Vinteuil 12.14.03 at 12:06 am

thomas dent: you’re quite right, the Falstaff is in German. I should have mentioned that. It’s available in the U.S. for cheap (12 bucks) from the (invaluable) Berkshire Record Outlet.

I can’t get any detailed info about the Boris. Munich, 1957, all German Cast (including the redoubtable Martha Modl!), Jochum conducting–so I’d assume it’s the Rimsky edition sung in German, but that’s only a guess.

Knappertsbusch is certainly…well, more *dyed in the wool*, one might say, than Krauss, who’s a bit brisk, a la Karl Bohm.

Unfortunately, the Knappertsbusch set is terribly expensive, while the Krauss appears to be entirely out of print.

If anyone asks me *really nicely*, I’ll make a copy of the Krauss for free and send it off with my compliments. What the hell? Blank CD’s are cheap.


Vinteuil 12.14.03 at 12:24 am

michael otsuka: I’m glad to see that not everyone has succumbed to the anti-Fischer-Dieskau reaction of recent years (“fussy,” “mannered,” “barking,” etc.) But I hope we don’t have to choose between his Winterreise and Hotter’s. Each in its way.

If we *did* have to choose just one…let’s face it. These are tenor songs. Give me Christoph Pregardien and Andreas Staier on a period piano any day of the week. If those two don’t reduce you to tears, than you have no heart.


Thomas Dent 12.15.03 at 11:17 am

I was lucky enough to hear an old Hotter birthday tribute on Austrian Radio yesterday that they repeated specially. Living in Greece has its benefits…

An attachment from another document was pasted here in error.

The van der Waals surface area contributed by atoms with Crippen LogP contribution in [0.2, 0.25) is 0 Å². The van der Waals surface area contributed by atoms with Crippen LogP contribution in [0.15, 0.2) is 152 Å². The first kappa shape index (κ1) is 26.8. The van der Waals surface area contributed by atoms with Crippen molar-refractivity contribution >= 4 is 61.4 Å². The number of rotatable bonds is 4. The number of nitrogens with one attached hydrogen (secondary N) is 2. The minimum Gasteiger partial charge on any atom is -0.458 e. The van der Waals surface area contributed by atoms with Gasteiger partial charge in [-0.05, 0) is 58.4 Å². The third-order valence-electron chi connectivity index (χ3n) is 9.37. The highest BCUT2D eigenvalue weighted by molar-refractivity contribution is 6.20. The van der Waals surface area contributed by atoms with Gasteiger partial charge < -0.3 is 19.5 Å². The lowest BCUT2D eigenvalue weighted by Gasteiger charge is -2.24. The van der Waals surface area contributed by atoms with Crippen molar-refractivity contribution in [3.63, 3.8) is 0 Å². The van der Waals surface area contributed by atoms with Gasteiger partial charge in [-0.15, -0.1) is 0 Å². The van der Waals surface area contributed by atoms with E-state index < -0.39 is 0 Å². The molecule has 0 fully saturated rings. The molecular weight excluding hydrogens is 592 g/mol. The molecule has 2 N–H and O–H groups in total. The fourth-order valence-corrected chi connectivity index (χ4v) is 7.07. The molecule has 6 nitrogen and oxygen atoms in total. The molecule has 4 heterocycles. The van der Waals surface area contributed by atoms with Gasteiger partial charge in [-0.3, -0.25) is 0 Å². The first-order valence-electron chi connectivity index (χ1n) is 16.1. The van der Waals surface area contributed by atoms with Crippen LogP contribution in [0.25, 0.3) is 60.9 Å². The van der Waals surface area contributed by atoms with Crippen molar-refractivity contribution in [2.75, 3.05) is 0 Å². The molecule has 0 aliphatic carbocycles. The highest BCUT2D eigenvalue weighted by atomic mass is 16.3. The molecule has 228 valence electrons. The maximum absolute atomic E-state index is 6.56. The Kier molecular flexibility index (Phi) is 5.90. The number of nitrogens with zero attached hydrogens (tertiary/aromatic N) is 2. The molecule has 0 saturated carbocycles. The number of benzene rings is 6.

They had Iago’s narration “Cassio dormiva” (except of course it was “Cassio liegt schlafend” or something), Falstaff’s flashback to his early years “Quand’ ero paggio” (“Wenn ich war Knecht zum Duke von Norfolk”?), some rare Wolf songs, and a great performance of Wotan’s farewell scene from Walkure with the Philharmonia under Leopold Ludwig.

You can get a disc of Wagner excerpts with a young Birgit Nilsson, including the duet from the Dutchman and the entire last scene of Walkure with Hotter and Ludwig on Testament. The Amazon reviews are uniformly five stars: e.g.

“This is a stunning set of Wagner pieces. You must get it!!! I very very highly recommend it because Birgit Nilsson and Hans Hotter are incredible – just pure incredible!!! Talk about power! This is nuclear power. And beautiful nuclear power too!!”


Chris McQuaid 12.27.03 at 7:34 pm

1962 Parsifal Bayreuther Festspiele.


Chris McQuaid 12.27.03 at 7:35 pm

1962 Parsifal Bayreuther Festspiele.


Chris McQuaid 12.27.03 at 7:43 pm

I was very sorry to hear the news of the death of Hans Hotter the greatist ever Gurnemanz-especially in Act I “..das gaben sie in unsres hut……The 1962 Parsifal from the Bayreuther Festspiele.Christopher McQuaid,Chair,The Wagner Society of Ireland.